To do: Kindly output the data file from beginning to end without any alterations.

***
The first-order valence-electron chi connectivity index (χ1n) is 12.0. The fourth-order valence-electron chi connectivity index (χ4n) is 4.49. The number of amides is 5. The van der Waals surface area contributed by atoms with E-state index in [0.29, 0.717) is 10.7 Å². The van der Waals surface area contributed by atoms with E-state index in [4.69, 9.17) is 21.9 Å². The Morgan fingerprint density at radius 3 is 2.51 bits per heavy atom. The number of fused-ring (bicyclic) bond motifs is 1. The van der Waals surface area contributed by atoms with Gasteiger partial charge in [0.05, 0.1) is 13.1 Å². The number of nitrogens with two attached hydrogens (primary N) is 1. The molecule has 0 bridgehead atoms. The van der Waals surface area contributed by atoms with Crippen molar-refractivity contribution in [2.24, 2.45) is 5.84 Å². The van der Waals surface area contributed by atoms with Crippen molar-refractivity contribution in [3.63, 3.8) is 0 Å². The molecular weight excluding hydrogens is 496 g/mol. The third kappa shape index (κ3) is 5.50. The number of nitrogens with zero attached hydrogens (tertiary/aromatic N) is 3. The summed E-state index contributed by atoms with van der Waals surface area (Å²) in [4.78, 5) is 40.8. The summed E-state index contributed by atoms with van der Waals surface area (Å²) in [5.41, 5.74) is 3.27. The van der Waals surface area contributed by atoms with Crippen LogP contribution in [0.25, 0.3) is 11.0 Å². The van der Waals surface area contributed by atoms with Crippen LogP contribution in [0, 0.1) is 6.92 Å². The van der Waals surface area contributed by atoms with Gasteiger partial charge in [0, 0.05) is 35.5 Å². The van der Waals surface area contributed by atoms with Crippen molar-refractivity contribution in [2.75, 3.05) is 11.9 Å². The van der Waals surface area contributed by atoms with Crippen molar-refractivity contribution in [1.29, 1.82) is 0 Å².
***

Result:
The first-order valence-electron chi connectivity index (χ1n) is 12.0. The fourth-order valence-electron chi connectivity index (χ4n) is 4.49. The number of amides is 5. The van der Waals surface area contributed by atoms with E-state index in [0.29, 0.717) is 10.7 Å². The van der Waals surface area contributed by atoms with E-state index in [4.69, 9.17) is 21.9 Å². The Morgan fingerprint density at radius 3 is 2.51 bits per heavy atom. The number of fused-ring (bicyclic) bond motifs is 1. The van der Waals surface area contributed by atoms with Gasteiger partial charge in [0.05, 0.1) is 13.1 Å². The number of nitrogens with two attached hydrogens (primary N) is 1. The molecule has 0 bridgehead atoms. The van der Waals surface area contributed by atoms with Crippen molar-refractivity contribution in [2.24, 2.45) is 5.84 Å². The van der Waals surface area contributed by atoms with Crippen molar-refractivity contribution in [3.63, 3.8) is 0 Å². The molecular weight excluding hydrogens is 496 g/mol. The third kappa shape index (κ3) is 5.50. The number of nitrogens with zero attached hydrogens (tertiary/aromatic N) is 3. The summed E-state index contributed by atoms with van der Waals surface area (Å²) in [4.78, 5) is 40.8. The summed E-state index contributed by atoms with van der Waals surface area (Å²) in [5.41, 5.74) is 3.27. The van der Waals surface area contributed by atoms with Crippen LogP contribution in [0.25, 0.3) is 11.0 Å². The van der Waals surface area contributed by atoms with Crippen LogP contribution in [0, 0.1) is 6.92 Å². The van der Waals surface area contributed by atoms with Gasteiger partial charge in [0, 0.05) is 35.5 Å². The van der Waals surface area contributed by atoms with Crippen molar-refractivity contribution in [2.75, 3.05) is 11.9 Å². The van der Waals surface area contributed by atoms with Crippen molar-refractivity contribution in [1.29, 1.82) is 0 Å².